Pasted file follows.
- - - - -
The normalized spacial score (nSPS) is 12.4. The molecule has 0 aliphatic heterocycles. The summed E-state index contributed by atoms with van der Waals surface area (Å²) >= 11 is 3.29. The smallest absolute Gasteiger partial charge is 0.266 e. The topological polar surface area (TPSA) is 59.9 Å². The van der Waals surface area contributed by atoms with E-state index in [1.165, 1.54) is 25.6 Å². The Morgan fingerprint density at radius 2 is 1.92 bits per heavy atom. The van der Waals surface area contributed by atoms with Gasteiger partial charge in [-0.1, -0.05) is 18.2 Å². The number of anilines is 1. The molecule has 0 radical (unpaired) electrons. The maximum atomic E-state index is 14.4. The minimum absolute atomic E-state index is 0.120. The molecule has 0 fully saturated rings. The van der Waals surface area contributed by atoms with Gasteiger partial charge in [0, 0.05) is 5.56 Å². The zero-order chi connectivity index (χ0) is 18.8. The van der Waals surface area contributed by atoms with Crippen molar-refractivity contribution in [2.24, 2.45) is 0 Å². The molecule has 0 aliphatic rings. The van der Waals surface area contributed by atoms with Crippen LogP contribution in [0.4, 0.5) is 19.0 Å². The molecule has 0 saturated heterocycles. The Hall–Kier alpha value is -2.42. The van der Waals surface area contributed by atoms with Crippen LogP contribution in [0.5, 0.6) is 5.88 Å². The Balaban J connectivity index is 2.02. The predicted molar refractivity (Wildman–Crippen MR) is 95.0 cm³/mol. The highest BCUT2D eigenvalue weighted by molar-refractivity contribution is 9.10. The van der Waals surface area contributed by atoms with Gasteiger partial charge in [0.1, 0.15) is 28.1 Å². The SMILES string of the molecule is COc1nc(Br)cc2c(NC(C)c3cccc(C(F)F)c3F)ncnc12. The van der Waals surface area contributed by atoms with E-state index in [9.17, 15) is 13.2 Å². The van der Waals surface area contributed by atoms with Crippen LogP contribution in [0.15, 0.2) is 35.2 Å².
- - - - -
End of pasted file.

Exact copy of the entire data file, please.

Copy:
The normalized spacial score (nSPS) is 12.4. The molecule has 0 aliphatic heterocycles. The summed E-state index contributed by atoms with van der Waals surface area (Å²) >= 11 is 3.29. The smallest absolute Gasteiger partial charge is 0.266 e. The topological polar surface area (TPSA) is 59.9 Å². The van der Waals surface area contributed by atoms with E-state index in [1.165, 1.54) is 25.6 Å². The Morgan fingerprint density at radius 2 is 1.92 bits per heavy atom. The van der Waals surface area contributed by atoms with Gasteiger partial charge in [-0.1, -0.05) is 18.2 Å². The number of anilines is 1. The molecule has 0 radical (unpaired) electrons. The maximum atomic E-state index is 14.4. The minimum absolute atomic E-state index is 0.120. The molecule has 0 fully saturated rings. The van der Waals surface area contributed by atoms with Gasteiger partial charge in [0, 0.05) is 5.56 Å². The zero-order chi connectivity index (χ0) is 18.8. The van der Waals surface area contributed by atoms with Crippen molar-refractivity contribution in [2.24, 2.45) is 0 Å². The molecule has 0 aliphatic rings. The van der Waals surface area contributed by atoms with Crippen LogP contribution in [0.4, 0.5) is 19.0 Å². The molecule has 0 saturated heterocycles. The Hall–Kier alpha value is -2.42. The van der Waals surface area contributed by atoms with Crippen LogP contribution in [0.5, 0.6) is 5.88 Å². The Balaban J connectivity index is 2.02. The predicted molar refractivity (Wildman–Crippen MR) is 95.0 cm³/mol. The highest BCUT2D eigenvalue weighted by molar-refractivity contribution is 9.10. The van der Waals surface area contributed by atoms with Gasteiger partial charge in [0.1, 0.15) is 28.1 Å². The SMILES string of the molecule is COc1nc(Br)cc2c(NC(C)c3cccc(C(F)F)c3F)ncnc12. The van der Waals surface area contributed by atoms with E-state index in [9.17, 15) is 13.2 Å². The van der Waals surface area contributed by atoms with Crippen LogP contribution in [0.15, 0.2) is 35.2 Å².